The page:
In the never-ending battle to prevent blood-sucking sea lamprey from wiping out some of the most popular fish species in the Great Lakes, biologists are developing new weapons that exploit three certainties in the eel-like parasites' lives: birth, sex and death.
Researchers are beginning the third and final year of testing lab-refined mating pheromones — scents emitted by male lampreys to attract females. They're also working on a mixture with the stench of rotting lamprey flesh, which live ones detest, and another that smells of baby lampreys, which adults love. If proven effective, the chemicals will be deployed across the region to steer the aquatic vermin to where they can be trapped or killed.
Sea lamprey have been rising in numbers in Lake Michigan and in Lake Superior once again despite a cost of $21 million per year to control the blood sucking varmints, so this is welcome news.
The eel-like, blood-sucking, fish-killing sea lamprey is making an unexpected comeback on Lake Superior.
Lamprey numbers have exploded -- nearly doubling in western Lake Superior -- during the past year as state and federal biologists try to determine whether the increase is a temporary spike or a major problem for lake trout and other fish.
And scientists are starting to battle lamprey larvae in new locations, including in the lake itself and not just in streams.
Crews trapped 9,478 lamprey in the Brule River lamprey trap this year, three times last year's catch and the most ever in the barrier's 20-year history, said Mike Seider, Lake Superior fish biologist for the Wisconsin DNR.
"It's not just the trapping numbers," he said. Lamprey-caused wounds also are up, especially on the larger trout to which lamprey attach. In the lake's western area, the number of lamprey scars on big lake trout is up more than 400 percent -- 26.9 scars per 100 trout compared to 6.4 per 100 trout last year.
They entered Lake Ontario from the Atlantic via the Erie Canal in 1825, and made their way into Erie and the upper Great Lakes via the Welland Canal in 1919, and from there their populations exploded.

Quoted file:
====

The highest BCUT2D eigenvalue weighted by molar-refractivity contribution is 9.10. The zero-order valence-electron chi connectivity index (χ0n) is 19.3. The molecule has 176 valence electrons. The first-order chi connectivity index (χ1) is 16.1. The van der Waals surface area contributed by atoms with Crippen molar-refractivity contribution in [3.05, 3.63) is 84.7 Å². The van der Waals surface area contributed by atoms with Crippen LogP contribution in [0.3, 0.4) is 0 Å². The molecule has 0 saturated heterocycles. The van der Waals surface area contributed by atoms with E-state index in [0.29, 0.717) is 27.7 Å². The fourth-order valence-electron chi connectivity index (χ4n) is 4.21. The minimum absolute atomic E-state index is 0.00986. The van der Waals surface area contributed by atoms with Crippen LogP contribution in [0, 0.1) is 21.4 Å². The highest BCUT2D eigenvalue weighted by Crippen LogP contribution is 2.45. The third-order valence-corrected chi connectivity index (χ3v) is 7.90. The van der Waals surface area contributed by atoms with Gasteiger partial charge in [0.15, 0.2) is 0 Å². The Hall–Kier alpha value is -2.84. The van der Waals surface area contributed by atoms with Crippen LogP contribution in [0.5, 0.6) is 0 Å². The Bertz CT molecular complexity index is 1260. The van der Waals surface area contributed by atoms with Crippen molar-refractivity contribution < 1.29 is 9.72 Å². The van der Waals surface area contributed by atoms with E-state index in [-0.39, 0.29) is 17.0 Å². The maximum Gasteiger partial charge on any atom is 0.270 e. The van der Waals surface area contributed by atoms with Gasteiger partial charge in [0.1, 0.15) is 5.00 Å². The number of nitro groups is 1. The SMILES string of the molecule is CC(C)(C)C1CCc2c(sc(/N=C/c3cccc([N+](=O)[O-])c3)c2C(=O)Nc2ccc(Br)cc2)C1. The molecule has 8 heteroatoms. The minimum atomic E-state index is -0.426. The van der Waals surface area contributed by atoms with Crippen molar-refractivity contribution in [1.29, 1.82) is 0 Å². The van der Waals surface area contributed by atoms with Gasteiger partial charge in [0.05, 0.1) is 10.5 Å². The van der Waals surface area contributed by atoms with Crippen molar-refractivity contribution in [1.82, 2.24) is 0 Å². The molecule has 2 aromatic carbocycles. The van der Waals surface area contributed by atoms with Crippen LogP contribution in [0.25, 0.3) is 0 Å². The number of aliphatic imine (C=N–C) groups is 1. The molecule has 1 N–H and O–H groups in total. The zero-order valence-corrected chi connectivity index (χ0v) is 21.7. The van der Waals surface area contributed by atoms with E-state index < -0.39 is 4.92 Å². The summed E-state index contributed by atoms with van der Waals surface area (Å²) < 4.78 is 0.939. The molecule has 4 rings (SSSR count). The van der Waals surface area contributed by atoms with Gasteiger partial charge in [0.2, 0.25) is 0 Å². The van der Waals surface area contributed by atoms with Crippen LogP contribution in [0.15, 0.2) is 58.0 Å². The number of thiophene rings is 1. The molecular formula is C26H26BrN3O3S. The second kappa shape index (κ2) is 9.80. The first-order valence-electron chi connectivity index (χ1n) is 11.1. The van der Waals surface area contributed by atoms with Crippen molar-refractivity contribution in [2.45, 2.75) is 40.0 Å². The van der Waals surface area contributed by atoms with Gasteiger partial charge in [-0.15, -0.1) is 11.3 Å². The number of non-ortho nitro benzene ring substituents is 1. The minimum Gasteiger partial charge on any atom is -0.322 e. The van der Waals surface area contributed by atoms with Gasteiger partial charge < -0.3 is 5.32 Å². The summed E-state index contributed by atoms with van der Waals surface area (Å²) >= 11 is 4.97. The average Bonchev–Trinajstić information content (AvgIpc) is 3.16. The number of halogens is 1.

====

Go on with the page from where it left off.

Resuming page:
To get an idea of why we work so hard and spend so much to control the sea lamprey:
Sea lampreys feasted on lake trout...
Lake trout were the staple of the great Lakes commercial fishery before sea lamprey invaded. Anglers harvested some 15 million pounds of lake trout each year in Lakes Michigan, Huron, and Superior. By the early 1960s, the lake trout catch dropped to 300,000 pounds. The lake trout harvest in Lake Huron dropped from 3.5 million pounds in 1935 to 1000 pounds in 1949. The catch in Lake Michigan dropped from 5.5 million pounds in 1946 to 402 pounds in 1953. In Lake Superior, the catch dropped from an average of 4.5 million pounds annually to 368,000 pounds in 1961. An unsightly fish with no commercial value was making quick work of the most valuable sector of the Great Lakes commercial fishery, lake trout.
-- Jeff Alexander, Pandora's Locks
It takes a massive, annual effort to beat back the sea lamprey and keep them in check. They spawn in rivers and streams, with the females laying over 60,000 eggs each. There's really no hope of full eradication.
Let's put this into perspective. Michigan alone has 3,288 miles of coastline, plus thousands more miles of river systems.
If ONE fertilized female survived anywhere in the the tens of thousands of miles of coastline and river systems everywhere in the Great Lakes, we'd be right back where we started.
We're never going to get rid of the sea lamprey. The best we can hope to do is control it. And the moment we stop finding ways to control the sea lamprey, or some crazed deficit hawk thinks cutting the control program is a good idea, the animal will come back in force to eradicate native species and the 7 billion dollar Great Lakes fishing industry.